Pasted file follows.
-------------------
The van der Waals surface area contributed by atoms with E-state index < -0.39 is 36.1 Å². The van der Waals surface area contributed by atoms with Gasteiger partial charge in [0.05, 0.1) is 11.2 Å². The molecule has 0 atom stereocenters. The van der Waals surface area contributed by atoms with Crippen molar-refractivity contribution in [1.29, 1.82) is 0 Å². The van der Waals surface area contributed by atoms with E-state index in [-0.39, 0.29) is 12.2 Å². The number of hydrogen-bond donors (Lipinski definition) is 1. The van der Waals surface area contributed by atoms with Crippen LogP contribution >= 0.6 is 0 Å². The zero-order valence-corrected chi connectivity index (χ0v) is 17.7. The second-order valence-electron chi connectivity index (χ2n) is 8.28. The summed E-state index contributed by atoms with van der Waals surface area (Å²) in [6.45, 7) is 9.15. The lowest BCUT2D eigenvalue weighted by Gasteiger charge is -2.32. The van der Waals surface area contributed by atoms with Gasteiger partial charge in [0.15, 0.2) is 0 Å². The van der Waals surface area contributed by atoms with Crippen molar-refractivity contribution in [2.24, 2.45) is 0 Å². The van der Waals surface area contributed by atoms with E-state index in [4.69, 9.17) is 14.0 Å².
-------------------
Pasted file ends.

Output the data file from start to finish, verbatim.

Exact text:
The van der Waals surface area contributed by atoms with E-state index < -0.39 is 36.1 Å². The van der Waals surface area contributed by atoms with Gasteiger partial charge in [0.05, 0.1) is 11.2 Å². The molecule has 0 atom stereocenters. The van der Waals surface area contributed by atoms with Crippen molar-refractivity contribution in [1.29, 1.82) is 0 Å². The van der Waals surface area contributed by atoms with E-state index in [-0.39, 0.29) is 12.2 Å². The number of hydrogen-bond donors (Lipinski definition) is 1. The van der Waals surface area contributed by atoms with Crippen LogP contribution >= 0.6 is 0 Å². The zero-order valence-corrected chi connectivity index (χ0v) is 17.7. The second-order valence-electron chi connectivity index (χ2n) is 8.28. The summed E-state index contributed by atoms with van der Waals surface area (Å²) in [6.45, 7) is 9.15. The lowest BCUT2D eigenvalue weighted by Gasteiger charge is -2.32. The van der Waals surface area contributed by atoms with Gasteiger partial charge in [0.15, 0.2) is 0 Å². The van der Waals surface area contributed by atoms with Crippen molar-refractivity contribution in [2.24, 2.45) is 0 Å². The van der Waals surface area contributed by atoms with E-state index in [4.69, 9.17) is 14.0 Å².